NASCAR, or the National Association of Stock Car Racing, was formed in 1948. Since then NASCAR car racing has become a hugely popular spectator sport. Some NASCAR racing venues can hold up to 170,000 spectators in the stands and the infield. NASCAR cars and the whole Nascar racing experience developed as a very localized racing community built by former moonshine runners in the southern U.S.
These days though, the sport has evolved into a high tech team driven endeavor. NASCAR race cars typically reach speeds up around 180 to 200 mph depending on the track and race conditions. As the speed of the NASCAR cars has increased, so to has the technology surrounding the cars.
The racecar drivers experience from 2 to 3 Gs, the measure of force of gravity, on each turn and their vehicles interior gets up to 120 degrees. The drivers race suits and helmets have to account for these conditions. The NASCAR cars have instrument systems that measure everything while its on the track. The technology is critical since the NASCAR cars bodies and engines have to follow specific guidelines so that they are virtually the same.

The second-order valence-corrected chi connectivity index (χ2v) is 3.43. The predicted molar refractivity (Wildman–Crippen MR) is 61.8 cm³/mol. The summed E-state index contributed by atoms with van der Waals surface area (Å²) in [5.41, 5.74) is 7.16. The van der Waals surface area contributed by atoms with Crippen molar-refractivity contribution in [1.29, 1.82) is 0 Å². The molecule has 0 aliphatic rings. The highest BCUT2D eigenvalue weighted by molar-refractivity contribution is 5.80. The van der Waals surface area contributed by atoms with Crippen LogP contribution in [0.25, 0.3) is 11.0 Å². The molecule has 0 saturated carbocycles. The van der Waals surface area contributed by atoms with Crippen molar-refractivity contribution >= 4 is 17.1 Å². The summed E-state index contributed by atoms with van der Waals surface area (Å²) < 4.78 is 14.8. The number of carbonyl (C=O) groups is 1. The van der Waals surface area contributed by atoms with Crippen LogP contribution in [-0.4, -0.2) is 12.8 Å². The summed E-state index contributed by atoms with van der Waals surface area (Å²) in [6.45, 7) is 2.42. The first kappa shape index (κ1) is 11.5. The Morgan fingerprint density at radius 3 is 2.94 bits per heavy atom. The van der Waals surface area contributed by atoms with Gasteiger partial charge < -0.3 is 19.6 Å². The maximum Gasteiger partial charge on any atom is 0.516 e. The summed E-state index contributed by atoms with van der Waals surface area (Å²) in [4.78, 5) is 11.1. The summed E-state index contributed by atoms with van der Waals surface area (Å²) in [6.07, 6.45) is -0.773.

The team mechanics and engineers look for any way to provide an advantage, such as through tire pressure adjustments, driver hydration, car lubrication and pit stop strategies. The little differences are so critical that one racing team spent over 10 million dollars for motor oil R and D to get an extra 10 horsepower. The NASCAR cars also have to adhere to car body templates that have minimal tolerances.
The NASCAR series of races has established itself as a profitable business as well that can award top dollar to the drivers and teams, thus helping to fund the technology improvements. There can be over 4 million dollars in prize money for each race winner. The teams also get corporate advertising dollars for ad placement on their NASCAR cars. The broadcasts also generate advertising dollars at the tune of half a million dollars per ad for some of the more famous races.